Sunday, June 22, 2008

The BNL of the Future

I totally missed this, but the marketing for the upcoming Pixar film Wall-E has a fake website for a company called "Buy-N-Large", whose acryonym is kind of familiar to me:
I wonder if anyone at the lab is going to make the connection? Of course, this new BNL has to compete with Banco Nazionale del Lavoro in Italy, and Bare Naked Ladies, and, um, B&L Associates. But the movie seems to suggest that BnL will be all right, especially from the perspective of the far future.

Needless to say, that despite a major work trip coming up the next day, my wife and I will be lining up to catch Wall-E when it opens this week. The NYTimes article yesterday (today?) made sure that resistance would be futile, at least for us.

Tuesday, June 10, 2008

Physics and Politics

From 0 to 3 in 15 years is pretty good: “'If we continue to reproduce in this manner,' Mr. Foster began, and Mr. Ehlers finished the thought, 'the entire Congress would consist of physicists!'"

I actually spent time on Capitol Hill when I was in college, working for a Congressman. Fascinating time, but that was a major inflection point in my life story, when I decided to do science instead -- hoping to avoid some of the messiness of politics in my real life. Of course, do science for a few years and the messiness of it comes roaring back at you: so I really respect these guys trying to roll up their sleeves and interject fact-based reasoning into the policy-making process.

Friday, June 06, 2008

The Four Phases of PHOBOS

Of course I'm still catching up with last week, partly due to distractions this week, and partly since it took a few days for the organizers to post all of the talks from the RHIC Users Meeting. One talk which was particularly significant to me was "The Four Phases of PHOBOS" by Wit Busza from MIT, who has been spokesman of the PHOBOS experiment at RHIC since its inception in the early 1990s. He was even spokesman before PHOBOS was even a proposal, back when it was a conceptual design called "MARS", shown here to the right, which eventually became the PHOBOS experiment (side note: while MARS was actually an acronym, PHOBOS never was, even if it was presented like one). And he was there all the way through it's first incarnation as a working experiment, even in pieces (see left), through its "golden age" from 2000-2005 as a working active experiment (below), and even now as the collaboration is still analyzing the data and writing papers despite the experiment being completely disassembled.

In fact, it was also notable that last week was when PHOBOS was finally taken from BNL and brought to MIT by van (see loading photos below), where various sections will be shipped to the participating institutions -- the physics equivalent of a hunting trophy. Of course this is kind of like a hunter mounting a gun on the wall instead of the deer. Too bad you can't put a "perfect fluid" (or whatever) on the wall -- since, although small, we were an active participant in that hunt since the very beginning.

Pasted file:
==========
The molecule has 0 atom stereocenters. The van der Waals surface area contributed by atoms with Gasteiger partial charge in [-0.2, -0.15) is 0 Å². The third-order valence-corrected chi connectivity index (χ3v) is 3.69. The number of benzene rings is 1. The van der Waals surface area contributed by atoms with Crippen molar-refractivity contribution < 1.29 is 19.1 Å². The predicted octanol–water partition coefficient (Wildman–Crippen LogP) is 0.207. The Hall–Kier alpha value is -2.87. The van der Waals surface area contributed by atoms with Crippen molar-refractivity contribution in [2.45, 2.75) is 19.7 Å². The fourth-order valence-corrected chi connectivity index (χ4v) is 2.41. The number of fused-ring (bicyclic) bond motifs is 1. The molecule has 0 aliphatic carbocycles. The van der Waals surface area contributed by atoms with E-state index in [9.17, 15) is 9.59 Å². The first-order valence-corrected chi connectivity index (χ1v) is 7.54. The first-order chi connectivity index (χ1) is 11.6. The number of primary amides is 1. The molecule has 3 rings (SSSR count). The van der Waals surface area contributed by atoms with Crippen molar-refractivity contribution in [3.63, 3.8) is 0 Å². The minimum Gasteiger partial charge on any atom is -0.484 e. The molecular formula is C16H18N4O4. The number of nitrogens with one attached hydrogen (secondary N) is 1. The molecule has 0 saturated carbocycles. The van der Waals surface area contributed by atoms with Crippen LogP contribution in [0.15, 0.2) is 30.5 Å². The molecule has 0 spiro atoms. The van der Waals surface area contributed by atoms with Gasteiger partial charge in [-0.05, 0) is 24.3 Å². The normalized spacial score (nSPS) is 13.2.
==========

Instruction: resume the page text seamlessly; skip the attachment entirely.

Monday, June 02, 2008

Bo Diddley

Bo Diddley, RIP.  I saw him in 2004 (where the Times photo was probably taken), at a monstrous garage rock festival on Randall's Island, impressive as ever, with a guitar I could scarcely imagine without seeing it myself, with so many knobs, sliders, levers, and controls.  Too bad no-one ever figured out how to patent a beat back in the 1950's -- he'd have died a rich, rich man.

Sunday, June 01, 2008

The Gospel According to Oliver

It was hard to know what exactly to expect from this event, where Oliver Sacks was guest speaker at the Abyssinian Baptist Church up on 138th Street in Harlem as part of the World Science Festival. But pairing a short, but substantial talk by Sacks about "Music and the Brain", with a full-on gospel concert by the Abyssinian Gospel Choir, and introductions by Calvin O Butts III, an impressive speaker in his own right, made for a stellar evening. Brian Greene even gave a star turn doing his best impression of a Baptist preacher, and then took off for his Guggenheim gig downtown (anyone see that?). Even better, I had a Quantum Diarist sighting -- that's Stephon Alexander standing in the front with Jim Gates (who also was part of the Gugg event), as they were acknowledged by Butts during his introduction.

UPDATE: The TED blog has asked if they could use my photo for their report on the same event.